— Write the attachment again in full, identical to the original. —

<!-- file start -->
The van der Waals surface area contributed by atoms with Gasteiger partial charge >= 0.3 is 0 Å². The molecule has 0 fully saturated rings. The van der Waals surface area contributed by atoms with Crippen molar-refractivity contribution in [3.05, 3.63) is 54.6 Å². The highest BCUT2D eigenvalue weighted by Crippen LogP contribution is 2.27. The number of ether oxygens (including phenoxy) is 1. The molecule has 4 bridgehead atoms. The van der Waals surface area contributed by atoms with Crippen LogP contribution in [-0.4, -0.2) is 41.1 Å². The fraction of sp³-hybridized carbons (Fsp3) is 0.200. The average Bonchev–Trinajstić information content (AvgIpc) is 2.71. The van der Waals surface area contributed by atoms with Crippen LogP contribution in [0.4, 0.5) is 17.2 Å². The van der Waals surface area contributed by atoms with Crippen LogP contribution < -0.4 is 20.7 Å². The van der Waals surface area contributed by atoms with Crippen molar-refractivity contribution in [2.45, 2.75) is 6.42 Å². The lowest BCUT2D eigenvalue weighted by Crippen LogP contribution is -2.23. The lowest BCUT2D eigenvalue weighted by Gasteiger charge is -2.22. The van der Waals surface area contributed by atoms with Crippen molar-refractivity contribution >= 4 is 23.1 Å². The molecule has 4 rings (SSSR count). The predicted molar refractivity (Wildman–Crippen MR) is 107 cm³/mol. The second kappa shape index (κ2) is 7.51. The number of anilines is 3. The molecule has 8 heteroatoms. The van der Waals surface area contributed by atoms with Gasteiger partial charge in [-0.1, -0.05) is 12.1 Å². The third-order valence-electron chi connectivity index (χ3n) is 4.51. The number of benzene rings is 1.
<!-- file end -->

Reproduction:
The van der Waals surface area contributed by atoms with Gasteiger partial charge >= 0.3 is 0 Å². The molecule has 0 fully saturated rings. The van der Waals surface area contributed by atoms with Crippen molar-refractivity contribution in [3.05, 3.63) is 54.6 Å². The highest BCUT2D eigenvalue weighted by Crippen LogP contribution is 2.27. The number of ether oxygens (including phenoxy) is 1. The molecule has 4 bridgehead atoms. The van der Waals surface area contributed by atoms with Crippen LogP contribution in [-0.4, -0.2) is 41.1 Å². The fraction of sp³-hybridized carbons (Fsp3) is 0.200. The average Bonchev–Trinajstić information content (AvgIpc) is 2.71. The van der Waals surface area contributed by atoms with Crippen LogP contribution in [0.4, 0.5) is 17.2 Å². The van der Waals surface area contributed by atoms with Crippen LogP contribution < -0.4 is 20.7 Å². The van der Waals surface area contributed by atoms with Crippen molar-refractivity contribution in [2.45, 2.75) is 6.42 Å². The lowest BCUT2D eigenvalue weighted by Crippen LogP contribution is -2.23. The lowest BCUT2D eigenvalue weighted by Gasteiger charge is -2.22. The van der Waals surface area contributed by atoms with Crippen molar-refractivity contribution >= 4 is 23.1 Å². The molecule has 4 rings (SSSR count). The predicted molar refractivity (Wildman–Crippen MR) is 107 cm³/mol. The second kappa shape index (κ2) is 7.51. The number of anilines is 3. The molecule has 8 heteroatoms. The van der Waals surface area contributed by atoms with Gasteiger partial charge in [-0.1, -0.05) is 12.1 Å². The third-order valence-electron chi connectivity index (χ3n) is 4.51. The number of benzene rings is 1.